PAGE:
Log House, Turgenev Street #59 (Late 19th Century), Tiumen', Russia


This photograph of a wooden house at No. 59 Turgenev Street in the western Siberian city of Tiumen' was taken in 1999 by Dr. William Brumfield, American photographer and historian of Russian architecture, as part of the "Meeting of Frontiers" project at the Library of Congress. Founded in 1586 on the site of a Tatar settlement at the confluence of the Tiumenka and Tura rivers, Tiumen’ is considered the oldest permanent Russian settlement in Siberia. Until the 19th century, it existed in the shadow of Tobol'sk, located to the north, on the same river network. (The Tura is a tributary of the Tobol River.) In 1834, Tiumen’ launched the first steamship in Siberia. The rapid economic growth of the city was confirmed in 1885 with the construction of a railroad to the industrial center of Ekaterinburg in the Ural Mountains. The town's prosperity was reflected in its elaborately decorated wooden houses. As illustrated here, these houses were of solid log construction on a brick base. (Other examples have painted plank siding.) The high point of their decoration was the large, intricately carved window surrounds. These houses are still habitable and are considered part of the architectural heritage of Tiumen’.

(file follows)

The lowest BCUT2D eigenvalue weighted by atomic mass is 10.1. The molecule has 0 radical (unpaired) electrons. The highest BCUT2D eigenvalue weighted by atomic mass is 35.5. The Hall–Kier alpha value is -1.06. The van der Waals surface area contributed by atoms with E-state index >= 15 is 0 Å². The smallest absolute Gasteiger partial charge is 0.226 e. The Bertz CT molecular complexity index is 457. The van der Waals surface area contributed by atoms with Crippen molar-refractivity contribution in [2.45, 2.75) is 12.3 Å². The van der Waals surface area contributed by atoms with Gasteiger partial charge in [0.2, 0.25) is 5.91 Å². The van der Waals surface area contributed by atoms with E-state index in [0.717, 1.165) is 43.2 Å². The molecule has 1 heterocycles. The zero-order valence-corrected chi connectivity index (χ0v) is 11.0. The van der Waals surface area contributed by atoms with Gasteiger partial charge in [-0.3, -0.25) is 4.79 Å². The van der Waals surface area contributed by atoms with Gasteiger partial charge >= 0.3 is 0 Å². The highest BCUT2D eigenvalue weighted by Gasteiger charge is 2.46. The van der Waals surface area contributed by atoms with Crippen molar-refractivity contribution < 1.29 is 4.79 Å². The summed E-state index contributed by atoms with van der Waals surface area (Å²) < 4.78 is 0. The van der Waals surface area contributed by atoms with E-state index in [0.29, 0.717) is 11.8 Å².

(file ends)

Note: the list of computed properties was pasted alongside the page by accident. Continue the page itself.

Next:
Last updated: January 11, 2016